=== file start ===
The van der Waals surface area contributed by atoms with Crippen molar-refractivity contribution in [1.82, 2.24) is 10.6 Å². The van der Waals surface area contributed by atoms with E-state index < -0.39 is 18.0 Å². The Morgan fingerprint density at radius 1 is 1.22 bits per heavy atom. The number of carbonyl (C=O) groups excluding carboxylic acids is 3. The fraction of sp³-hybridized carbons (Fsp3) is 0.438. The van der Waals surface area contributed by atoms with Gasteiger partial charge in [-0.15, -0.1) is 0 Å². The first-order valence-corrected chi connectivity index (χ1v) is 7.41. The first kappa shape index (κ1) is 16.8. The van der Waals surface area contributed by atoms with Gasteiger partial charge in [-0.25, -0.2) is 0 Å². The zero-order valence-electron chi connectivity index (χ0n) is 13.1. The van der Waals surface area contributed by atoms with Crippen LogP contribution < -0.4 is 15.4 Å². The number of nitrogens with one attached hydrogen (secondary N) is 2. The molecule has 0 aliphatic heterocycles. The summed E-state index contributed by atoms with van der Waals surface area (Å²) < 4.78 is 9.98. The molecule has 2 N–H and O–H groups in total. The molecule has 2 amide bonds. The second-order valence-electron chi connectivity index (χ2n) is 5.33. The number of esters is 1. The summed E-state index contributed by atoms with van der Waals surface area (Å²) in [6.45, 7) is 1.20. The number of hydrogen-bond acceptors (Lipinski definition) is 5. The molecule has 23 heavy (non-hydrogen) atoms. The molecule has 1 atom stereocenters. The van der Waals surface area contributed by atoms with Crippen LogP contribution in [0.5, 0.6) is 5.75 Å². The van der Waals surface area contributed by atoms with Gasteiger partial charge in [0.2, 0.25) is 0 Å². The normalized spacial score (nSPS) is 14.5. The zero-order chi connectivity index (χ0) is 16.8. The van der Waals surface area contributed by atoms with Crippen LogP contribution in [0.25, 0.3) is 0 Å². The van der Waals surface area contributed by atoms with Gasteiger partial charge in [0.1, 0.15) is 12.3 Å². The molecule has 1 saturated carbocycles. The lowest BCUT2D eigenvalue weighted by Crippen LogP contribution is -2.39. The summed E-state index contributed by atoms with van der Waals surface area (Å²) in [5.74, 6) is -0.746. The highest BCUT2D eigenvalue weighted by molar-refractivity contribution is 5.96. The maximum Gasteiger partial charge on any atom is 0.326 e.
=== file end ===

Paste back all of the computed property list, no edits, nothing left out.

The van der Waals surface area contributed by atoms with Crippen molar-refractivity contribution in [1.82, 2.24) is 10.6 Å². The van der Waals surface area contributed by atoms with E-state index < -0.39 is 18.0 Å². The Morgan fingerprint density at radius 1 is 1.22 bits per heavy atom. The number of carbonyl (C=O) groups excluding carboxylic acids is 3. The fraction of sp³-hybridized carbons (Fsp3) is 0.438. The van der Waals surface area contributed by atoms with Gasteiger partial charge in [-0.15, -0.1) is 0 Å². The first-order valence-corrected chi connectivity index (χ1v) is 7.41. The first kappa shape index (κ1) is 16.8. The van der Waals surface area contributed by atoms with Gasteiger partial charge in [-0.25, -0.2) is 0 Å². The zero-order valence-electron chi connectivity index (χ0n) is 13.1. The van der Waals surface area contributed by atoms with Crippen LogP contribution < -0.4 is 15.4 Å². The number of nitrogens with one attached hydrogen (secondary N) is 2. The molecule has 0 aliphatic heterocycles. The summed E-state index contributed by atoms with van der Waals surface area (Å²) < 4.78 is 9.98. The molecule has 2 N–H and O–H groups in total. The molecule has 2 amide bonds. The second-order valence-electron chi connectivity index (χ2n) is 5.33. The number of esters is 1. The summed E-state index contributed by atoms with van der Waals surface area (Å²) in [6.45, 7) is 1.20. The number of hydrogen-bond acceptors (Lipinski definition) is 5. The molecule has 23 heavy (non-hydrogen) atoms. The molecule has 1 atom stereocenters. The van der Waals surface area contributed by atoms with Crippen LogP contribution in [0.5, 0.6) is 5.75 Å². The van der Waals surface area contributed by atoms with Gasteiger partial charge in [0.2, 0.25) is 0 Å². The normalized spacial score (nSPS) is 14.5. The zero-order chi connectivity index (χ0) is 16.8. The van der Waals surface area contributed by atoms with Crippen LogP contribution in [0.25, 0.3) is 0 Å². The van der Waals surface area contributed by atoms with Gasteiger partial charge in [0.1, 0.15) is 12.3 Å². The molecule has 1 saturated carbocycles. The lowest BCUT2D eigenvalue weighted by Crippen LogP contribution is -2.39. The summed E-state index contributed by atoms with van der Waals surface area (Å²) in [5.74, 6) is -0.746. The highest BCUT2D eigenvalue weighted by molar-refractivity contribution is 5.96. The maximum Gasteiger partial charge on any atom is 0.326 e.